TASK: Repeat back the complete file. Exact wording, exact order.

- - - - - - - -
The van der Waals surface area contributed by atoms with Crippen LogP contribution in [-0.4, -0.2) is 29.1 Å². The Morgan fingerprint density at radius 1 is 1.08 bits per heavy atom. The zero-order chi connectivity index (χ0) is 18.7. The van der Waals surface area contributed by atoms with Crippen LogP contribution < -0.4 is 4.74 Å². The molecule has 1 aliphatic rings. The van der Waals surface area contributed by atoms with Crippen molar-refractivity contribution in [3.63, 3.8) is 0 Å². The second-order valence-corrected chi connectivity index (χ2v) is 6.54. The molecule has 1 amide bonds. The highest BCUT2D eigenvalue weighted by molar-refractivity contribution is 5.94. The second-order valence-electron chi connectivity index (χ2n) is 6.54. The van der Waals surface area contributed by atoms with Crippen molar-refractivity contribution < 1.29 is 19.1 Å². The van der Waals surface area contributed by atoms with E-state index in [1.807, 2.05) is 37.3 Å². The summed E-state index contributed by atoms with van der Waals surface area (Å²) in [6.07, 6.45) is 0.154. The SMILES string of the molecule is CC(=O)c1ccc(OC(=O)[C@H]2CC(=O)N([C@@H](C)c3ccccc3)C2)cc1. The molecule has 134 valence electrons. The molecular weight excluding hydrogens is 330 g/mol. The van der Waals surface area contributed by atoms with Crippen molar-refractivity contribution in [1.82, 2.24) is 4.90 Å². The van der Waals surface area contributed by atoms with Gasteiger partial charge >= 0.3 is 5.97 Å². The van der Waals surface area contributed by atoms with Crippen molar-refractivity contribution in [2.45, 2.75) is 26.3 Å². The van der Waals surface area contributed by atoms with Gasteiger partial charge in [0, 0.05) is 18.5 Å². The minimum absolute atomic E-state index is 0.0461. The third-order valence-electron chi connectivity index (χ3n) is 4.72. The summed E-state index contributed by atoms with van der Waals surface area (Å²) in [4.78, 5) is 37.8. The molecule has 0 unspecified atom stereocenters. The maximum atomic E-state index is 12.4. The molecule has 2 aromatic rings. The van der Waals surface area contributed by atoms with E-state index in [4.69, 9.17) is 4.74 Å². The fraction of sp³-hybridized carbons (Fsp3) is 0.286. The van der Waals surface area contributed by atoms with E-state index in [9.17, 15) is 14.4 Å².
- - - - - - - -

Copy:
The van der Waals surface area contributed by atoms with Crippen LogP contribution in [-0.4, -0.2) is 29.1 Å². The Morgan fingerprint density at radius 1 is 1.08 bits per heavy atom. The zero-order chi connectivity index (χ0) is 18.7. The van der Waals surface area contributed by atoms with Crippen LogP contribution < -0.4 is 4.74 Å². The molecule has 1 aliphatic rings. The van der Waals surface area contributed by atoms with Crippen molar-refractivity contribution in [3.63, 3.8) is 0 Å². The second-order valence-corrected chi connectivity index (χ2v) is 6.54. The molecule has 1 amide bonds. The highest BCUT2D eigenvalue weighted by molar-refractivity contribution is 5.94. The second-order valence-electron chi connectivity index (χ2n) is 6.54. The van der Waals surface area contributed by atoms with Crippen molar-refractivity contribution < 1.29 is 19.1 Å². The van der Waals surface area contributed by atoms with E-state index in [1.807, 2.05) is 37.3 Å². The summed E-state index contributed by atoms with van der Waals surface area (Å²) in [6.07, 6.45) is 0.154. The SMILES string of the molecule is CC(=O)c1ccc(OC(=O)[C@H]2CC(=O)N([C@@H](C)c3ccccc3)C2)cc1. The molecule has 134 valence electrons. The molecular weight excluding hydrogens is 330 g/mol. The van der Waals surface area contributed by atoms with Crippen molar-refractivity contribution in [1.82, 2.24) is 4.90 Å². The van der Waals surface area contributed by atoms with Gasteiger partial charge >= 0.3 is 5.97 Å². The van der Waals surface area contributed by atoms with Crippen molar-refractivity contribution in [2.45, 2.75) is 26.3 Å². The van der Waals surface area contributed by atoms with Gasteiger partial charge in [0, 0.05) is 18.5 Å². The minimum absolute atomic E-state index is 0.0461. The third-order valence-electron chi connectivity index (χ3n) is 4.72. The summed E-state index contributed by atoms with van der Waals surface area (Å²) in [4.78, 5) is 37.8. The molecule has 0 unspecified atom stereocenters. The maximum atomic E-state index is 12.4. The molecule has 2 aromatic rings. The van der Waals surface area contributed by atoms with E-state index in [4.69, 9.17) is 4.74 Å². The fraction of sp³-hybridized carbons (Fsp3) is 0.286. The van der Waals surface area contributed by atoms with E-state index in [9.17, 15) is 14.4 Å².